Mathew B. Sims is Editor-in-Chief and has authored, edited, and contributed to several books. He has been working in the insurance industry ensuring content is accurate for consumers who are searching for the best policies and rates. He has also been featured on sites like UpJourney.

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Dan Walker graduated with a BS in Administrative Management in 2005 and has been working in his family’s insurance agency, FCI Agency, for 15 years (BBB A+). He is licensed as an agent to write property and casualty insurance, including home, auto, umbrella, and dwelling fire insurance. He’s also been featured on sites like and Safeco. He reviews content, ensuring that exis...

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Reviewed by Daniel Walker
Licensed Auto Insurance Agent

UPDATED: Apr 22, 2020

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Things to remember...

  • Many insurance companies will ask for your average annual mileage
  • High mileage leads to a higher level of risk, which may mean you will pay more for coverage
  • Low mileage discounts are often available from car insurance companies

Annual mileage varies from driver to driver. Some people put on more miles than others because of how far they live from work, the store, and other locations.

The number of miles you put on your car will affect car insurance rates. Knowing how the mileage impacts your premiums will allow you to get the best available rates.

Compare car insurance rates to find make sure you’re not overpaying for coverage. Enter your zip code above to get started.

How many miles do you drive in a year?

It’s a good idea to determine how many miles, on average, you drive in a year as it will be pertinent to your car insurance rates.

The number of miles you drive is often a question insurance companies ask.

If you live in a state where there is an annual inspection, the odometer readings are entered into a database. Insurance companies have access to this information, allowing them to estimate the number of miles you drive.

If you don’t live in a state where annual inspections are required, it’s best to be honest with your insurance company. You might be asked for your odometer reading when getting a policy.

If you have to file a claim, the odometer reading will be captured and you don’t want to have to explain a significant jump in mileage.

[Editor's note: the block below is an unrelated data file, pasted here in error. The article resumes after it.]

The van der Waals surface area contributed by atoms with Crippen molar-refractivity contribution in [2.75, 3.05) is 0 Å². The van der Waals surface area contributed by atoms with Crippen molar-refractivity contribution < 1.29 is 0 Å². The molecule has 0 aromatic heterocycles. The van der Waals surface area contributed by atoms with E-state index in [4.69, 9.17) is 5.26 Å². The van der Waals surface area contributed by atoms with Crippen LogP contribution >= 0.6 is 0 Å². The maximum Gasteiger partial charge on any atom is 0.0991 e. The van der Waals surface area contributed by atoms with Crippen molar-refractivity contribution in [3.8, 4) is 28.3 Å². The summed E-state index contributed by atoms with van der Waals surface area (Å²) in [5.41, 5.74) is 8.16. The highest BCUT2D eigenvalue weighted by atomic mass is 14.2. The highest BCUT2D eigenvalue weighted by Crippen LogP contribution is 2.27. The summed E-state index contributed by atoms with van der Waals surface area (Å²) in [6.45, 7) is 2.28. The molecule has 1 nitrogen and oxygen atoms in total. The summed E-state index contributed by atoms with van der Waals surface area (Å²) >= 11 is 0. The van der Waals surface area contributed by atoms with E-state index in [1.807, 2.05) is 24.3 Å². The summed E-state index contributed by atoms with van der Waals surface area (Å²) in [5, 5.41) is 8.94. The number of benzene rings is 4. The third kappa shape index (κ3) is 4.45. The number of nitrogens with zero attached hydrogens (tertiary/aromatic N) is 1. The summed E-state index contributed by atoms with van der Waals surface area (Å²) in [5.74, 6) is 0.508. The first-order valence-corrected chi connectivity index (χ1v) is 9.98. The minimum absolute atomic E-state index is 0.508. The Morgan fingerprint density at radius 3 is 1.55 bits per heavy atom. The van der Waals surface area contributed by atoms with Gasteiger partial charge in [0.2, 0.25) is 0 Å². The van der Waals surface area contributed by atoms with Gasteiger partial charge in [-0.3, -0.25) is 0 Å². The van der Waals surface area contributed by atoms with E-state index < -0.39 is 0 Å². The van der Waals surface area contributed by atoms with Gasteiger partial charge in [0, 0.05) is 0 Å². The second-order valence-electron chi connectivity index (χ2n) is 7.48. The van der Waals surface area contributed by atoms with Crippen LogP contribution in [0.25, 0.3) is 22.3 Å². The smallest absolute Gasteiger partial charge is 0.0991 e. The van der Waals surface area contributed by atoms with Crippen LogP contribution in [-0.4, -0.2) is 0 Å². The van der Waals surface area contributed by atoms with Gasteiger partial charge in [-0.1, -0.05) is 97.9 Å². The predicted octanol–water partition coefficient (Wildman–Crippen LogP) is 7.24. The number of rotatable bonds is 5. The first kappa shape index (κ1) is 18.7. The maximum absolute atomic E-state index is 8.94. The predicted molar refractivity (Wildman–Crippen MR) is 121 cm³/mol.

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More Miles Means Greater Level of Risk

Insurance companies are all about determining risk.

When you drive more miles in a year, you spend more time out on the roads, which means you are more likely to be involved in an accident.

When insurance companies calculate your rates, they will also ask for your zip code to determine where you live. The insurance company will then be able to see traffic patterns as well as the number of accidents that occur within your zip code on a regular basis.

When you live in a city where there is a large number of accidents, you are at an even higher level of risk if you spend more time on the roads.

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Mileage Isn’t the Only Thing Insurance Companies Look At

Although insurance companies look at the annual mileage, it isn’t the only factor used to calculate the cost of insurance. Other factors include:

You might not be able to do anything about the number of miles you drive, so you need to focus on areas that you can control.

Being a safer driver could help to save you a lot of money. When you’re able to show that you are a safe driver and have not been in an accident or obtained traffic violations, you are often rewarded with a more affordable premium.

If you have not been the safest driver, consider taking a driver improvement course.

Low Mileage Discounts Are Often Offered

You should always be looking at ways to save on your insurance premiums. While you can get quotes from multiple insurance companies to compare rates, you should also actively seek discounts. Many insurance companies will offer a low mileage discount.

There are plenty of reasons why you might only drive 10,000 miles or less a year.

Whatever the reason might be, you should identify that you drive fewer miles than the average driver when you get quotes from insurance companies. It’s a good idea to specifically ask for a low mileage discount.

Some insurance companies might require you to prove that you drive very little. Most companies do this by providing you with a device that allows you to track your mileage over the course of a month.

The discount varies based on some of the other factors involved with calculating car insurance. In some instances, you could save a substantial amount.

In the end, the annual mileage you put on your car will impact what you pay in car insurance premiums. The more miles you drive, the more of a risk you are for getting into a car accident.

Depending on the number of miles you drive in a year, there are options available to try and get a lower premium to save you money.

Compare car insurance quotes below to find the best one for your situation.